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This is a very minor point, but one which had been grating me for a while. I apologize for asking a relatively trivial question, but nevertheless hope that it is suitable for MO since it should have a definite answer.

In Mumford's books, for instance Curves on Surfaces or Red Book, there is thing called "prescheme" which looks like a scheme, and scheme is something else.

But this terminology does not seem to be used elsewhere, and if at all is the case, prescheme seems to be something cruder than scheme.

I will be grateful for clarifications regarding this terminology. "Curves on surfaces" is a nice book, but whenever I pick it up I find myself wondering about this without any avail.

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Perhaps, this is a soft question? – Anweshi Jan 10 '10 at 14:42
No, this is called you not checking google or wikipedia. =( – Harry Gindi Jan 10 '10 at 14:56
True enough.... – Anweshi Jan 10 '10 at 15:06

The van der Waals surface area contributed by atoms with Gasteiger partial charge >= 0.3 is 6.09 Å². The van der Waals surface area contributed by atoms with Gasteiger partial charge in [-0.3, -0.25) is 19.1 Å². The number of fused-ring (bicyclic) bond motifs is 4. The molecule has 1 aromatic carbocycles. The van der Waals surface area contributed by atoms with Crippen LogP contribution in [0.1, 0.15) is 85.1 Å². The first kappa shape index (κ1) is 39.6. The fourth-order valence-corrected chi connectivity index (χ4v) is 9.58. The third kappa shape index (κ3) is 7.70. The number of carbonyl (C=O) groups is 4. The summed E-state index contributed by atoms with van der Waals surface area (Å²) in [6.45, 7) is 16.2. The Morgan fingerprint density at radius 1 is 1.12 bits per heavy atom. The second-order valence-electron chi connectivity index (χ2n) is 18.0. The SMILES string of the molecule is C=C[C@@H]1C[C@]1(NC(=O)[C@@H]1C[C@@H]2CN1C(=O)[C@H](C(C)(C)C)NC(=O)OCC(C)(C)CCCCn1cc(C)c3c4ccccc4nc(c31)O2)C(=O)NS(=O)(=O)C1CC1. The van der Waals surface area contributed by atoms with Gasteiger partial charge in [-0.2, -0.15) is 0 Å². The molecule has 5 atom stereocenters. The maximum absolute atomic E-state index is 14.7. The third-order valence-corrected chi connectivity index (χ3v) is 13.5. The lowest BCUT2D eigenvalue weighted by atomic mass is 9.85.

@Harry et al: I had the same question just now, googled, and this is now the first relevant hit! – Frank Thorne Feb 5 '13 at 15:48
up vote 2 down vote accepted

The prescheme usage is outdated. As indicated in nLab,

our schemes are in EGA called preschemes; EGA’s schemes are what we call separated schemes

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Is there any connection between the notion of a separated presheaf and a separated scheme? – Harry Gindi Jan 10 '10 at 14:56
Well, both have a diagonal that is "closed" relative to some ambient closure operator. I'm not sure that the closure operators are related in any way---one is closure in the point-set-topological sense, while the other is closure of sieves relative to a Grothendieck topology. – Mike Shulman Jan 11 '10 at 4:56

In the 1971 edition of EGA (this is a revised version of the original 1960 EGA) you can find the following remark in the introduction:

Signalons enfin, par rapport à la première édition, un changement important de terminologie: le mot «schéma» désigne maintenant ce qui était appelé «préschéma» dans la première édition, et les mots «schéma séparé» ce qui était appelé «schéma».

The 1971 terminology should be standard today.

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